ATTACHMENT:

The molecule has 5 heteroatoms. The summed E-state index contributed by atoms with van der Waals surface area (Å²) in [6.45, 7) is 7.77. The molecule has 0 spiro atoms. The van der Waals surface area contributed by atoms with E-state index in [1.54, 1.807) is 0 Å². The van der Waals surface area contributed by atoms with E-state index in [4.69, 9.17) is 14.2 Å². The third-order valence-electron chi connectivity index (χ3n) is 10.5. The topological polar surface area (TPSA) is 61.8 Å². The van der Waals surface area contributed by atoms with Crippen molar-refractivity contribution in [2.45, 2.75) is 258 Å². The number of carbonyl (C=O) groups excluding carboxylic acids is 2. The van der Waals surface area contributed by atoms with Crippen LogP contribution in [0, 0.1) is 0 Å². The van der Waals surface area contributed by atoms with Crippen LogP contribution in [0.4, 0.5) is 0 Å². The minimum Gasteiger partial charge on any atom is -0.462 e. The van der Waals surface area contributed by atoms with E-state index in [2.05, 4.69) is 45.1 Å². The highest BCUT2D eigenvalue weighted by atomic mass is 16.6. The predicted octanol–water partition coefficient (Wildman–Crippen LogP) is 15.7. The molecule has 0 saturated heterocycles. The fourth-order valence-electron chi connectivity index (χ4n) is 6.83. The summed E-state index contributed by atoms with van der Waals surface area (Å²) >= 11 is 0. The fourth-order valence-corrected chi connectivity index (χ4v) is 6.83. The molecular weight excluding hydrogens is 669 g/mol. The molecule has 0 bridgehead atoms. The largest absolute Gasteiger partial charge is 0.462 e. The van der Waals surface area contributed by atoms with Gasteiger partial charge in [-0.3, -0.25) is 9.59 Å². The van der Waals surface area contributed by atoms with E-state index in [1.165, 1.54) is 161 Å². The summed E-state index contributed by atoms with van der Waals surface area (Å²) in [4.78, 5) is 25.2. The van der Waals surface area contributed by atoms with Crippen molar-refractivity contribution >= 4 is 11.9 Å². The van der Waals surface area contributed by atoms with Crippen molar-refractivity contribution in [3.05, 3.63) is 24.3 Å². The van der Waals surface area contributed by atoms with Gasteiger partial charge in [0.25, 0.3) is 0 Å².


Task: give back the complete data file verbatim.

The molecule has 5 heteroatoms. The summed E-state index contributed by atoms with van der Waals surface area (Å²) in [6.45, 7) is 7.77. The molecule has 0 spiro atoms. The van der Waals surface area contributed by atoms with E-state index in [1.54, 1.807) is 0 Å². The van der Waals surface area contributed by atoms with E-state index in [4.69, 9.17) is 14.2 Å². The third-order valence-electron chi connectivity index (χ3n) is 10.5. The topological polar surface area (TPSA) is 61.8 Å². The van der Waals surface area contributed by atoms with Crippen molar-refractivity contribution in [2.45, 2.75) is 258 Å². The number of carbonyl (C=O) groups excluding carboxylic acids is 2. The van der Waals surface area contributed by atoms with Crippen LogP contribution in [0, 0.1) is 0 Å². The van der Waals surface area contributed by atoms with Crippen LogP contribution in [0.4, 0.5) is 0 Å². The minimum Gasteiger partial charge on any atom is -0.462 e. The van der Waals surface area contributed by atoms with E-state index in [2.05, 4.69) is 45.1 Å². The highest BCUT2D eigenvalue weighted by atomic mass is 16.6. The predicted octanol–water partition coefficient (Wildman–Crippen LogP) is 15.7. The molecule has 0 saturated heterocycles. The fourth-order valence-electron chi connectivity index (χ4n) is 6.83. The summed E-state index contributed by atoms with van der Waals surface area (Å²) >= 11 is 0. The fourth-order valence-corrected chi connectivity index (χ4v) is 6.83. The molecular weight excluding hydrogens is 669 g/mol. The molecule has 0 bridgehead atoms. The largest absolute Gasteiger partial charge is 0.462 e. The van der Waals surface area contributed by atoms with Gasteiger partial charge in [-0.3, -0.25) is 9.59 Å². The van der Waals surface area contributed by atoms with E-state index in [1.165, 1.54) is 161 Å². The summed E-state index contributed by atoms with van der Waals surface area (Å²) in [4.78, 5) is 25.2. The van der Waals surface area contributed by atoms with Crippen molar-refractivity contribution >= 4 is 11.9 Å². The van der Waals surface area contributed by atoms with Crippen molar-refractivity contribution in [3.05, 3.63) is 24.3 Å². The van der Waals surface area contributed by atoms with Gasteiger partial charge in [0.25, 0.3) is 0 Å².